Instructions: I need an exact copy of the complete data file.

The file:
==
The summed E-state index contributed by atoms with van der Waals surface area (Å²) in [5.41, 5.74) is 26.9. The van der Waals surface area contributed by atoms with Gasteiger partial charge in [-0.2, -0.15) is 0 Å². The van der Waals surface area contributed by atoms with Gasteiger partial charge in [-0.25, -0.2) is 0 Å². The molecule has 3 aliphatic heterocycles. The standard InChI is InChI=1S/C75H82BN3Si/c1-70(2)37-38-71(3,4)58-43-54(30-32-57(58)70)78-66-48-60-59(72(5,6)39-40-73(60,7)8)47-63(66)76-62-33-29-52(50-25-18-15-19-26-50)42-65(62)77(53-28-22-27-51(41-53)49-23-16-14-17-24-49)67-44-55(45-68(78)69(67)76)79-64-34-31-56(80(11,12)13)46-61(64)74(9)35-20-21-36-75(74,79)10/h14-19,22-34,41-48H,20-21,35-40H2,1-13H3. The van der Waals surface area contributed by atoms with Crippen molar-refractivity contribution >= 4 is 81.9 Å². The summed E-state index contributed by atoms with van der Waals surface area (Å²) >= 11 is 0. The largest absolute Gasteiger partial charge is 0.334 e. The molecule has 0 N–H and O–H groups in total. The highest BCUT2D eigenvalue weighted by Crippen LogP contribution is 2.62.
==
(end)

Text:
The summed E-state index contributed by atoms with van der Waals surface area (Å²) in [5.41, 5.74) is 26.9. The van der Waals surface area contributed by atoms with Gasteiger partial charge in [-0.2, -0.15) is 0 Å². The van der Waals surface area contributed by atoms with Gasteiger partial charge in [-0.25, -0.2) is 0 Å². The molecule has 3 aliphatic heterocycles. The standard InChI is InChI=1S/C75H82BN3Si/c1-70(2)37-38-71(3,4)58-43-54(30-32-57(58)70)78-66-48-60-59(72(5,6)39-40-73(60,7)8)47-63(66)76-62-33-29-52(50-25-18-15-19-26-50)42-65(62)77(53-28-22-27-51(41-53)49-23-16-14-17-24-49)67-44-55(45-68(78)69(67)76)79-64-34-31-56(80(11,12)13)46-61(64)74(9)35-20-21-36-75(74,79)10/h14-19,22-34,41-48H,20-21,35-40H2,1-13H3. The van der Waals surface area contributed by atoms with Crippen molar-refractivity contribution >= 4 is 81.9 Å². The summed E-state index contributed by atoms with van der Waals surface area (Å²) >= 11 is 0. The largest absolute Gasteiger partial charge is 0.334 e. The molecule has 0 N–H and O–H groups in total. The highest BCUT2D eigenvalue weighted by Crippen LogP contribution is 2.62.